Unaccompanied or separated children face increased health risks during migration

Author/s: Susanna Corona Maioli, Kol Wickramage 
Language: English
Publication Type: Blog post(External)

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An "unaccompanied child" is a child separated from both parents and other relatives who is not being cared for by any other adult who, by law or custom, is responsible for doing so. Unaccompanied or separated children (UASC) are potentially more vulnerable to migration risks, due to their young age and unaccompanied status.

Due to differences in definitions and national procedures, collecting accurate data on UASC is very challenging.  They may lose their identity documents and have their age questioned or they may hide their underage status to stay out of child protection, as often this would mean interrupting their migration journey and their objectives, for example to work and send money to their families. Data on subgroups such as girls, minors who have disabilities or those who identify as LGBTIQ+ are even more scarce.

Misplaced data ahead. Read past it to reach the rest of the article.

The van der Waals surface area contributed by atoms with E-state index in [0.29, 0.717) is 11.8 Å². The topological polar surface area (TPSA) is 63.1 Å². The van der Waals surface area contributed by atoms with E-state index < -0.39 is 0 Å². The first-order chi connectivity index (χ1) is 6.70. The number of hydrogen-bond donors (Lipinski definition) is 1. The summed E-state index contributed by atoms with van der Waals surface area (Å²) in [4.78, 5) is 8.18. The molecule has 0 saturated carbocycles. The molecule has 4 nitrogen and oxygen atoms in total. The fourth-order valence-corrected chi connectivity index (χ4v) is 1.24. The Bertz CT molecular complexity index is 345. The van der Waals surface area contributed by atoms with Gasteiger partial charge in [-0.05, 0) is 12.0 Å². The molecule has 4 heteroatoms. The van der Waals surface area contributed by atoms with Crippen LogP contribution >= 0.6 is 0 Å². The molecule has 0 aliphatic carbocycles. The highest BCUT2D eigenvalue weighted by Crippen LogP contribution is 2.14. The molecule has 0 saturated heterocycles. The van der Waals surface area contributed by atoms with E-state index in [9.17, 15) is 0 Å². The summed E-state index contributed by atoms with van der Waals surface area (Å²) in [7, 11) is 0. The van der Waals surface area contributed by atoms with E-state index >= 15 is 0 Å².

The global population of UASC is increasing and not enough is known about this diverse group of young people because of the lack of data. However, a global study led by the Institute for Global Health at University College London (UCL) and published by the Lancet Child and Adolescent Health helps close some of the data gaps related to UASC’s specific health challenges across migration corridors.

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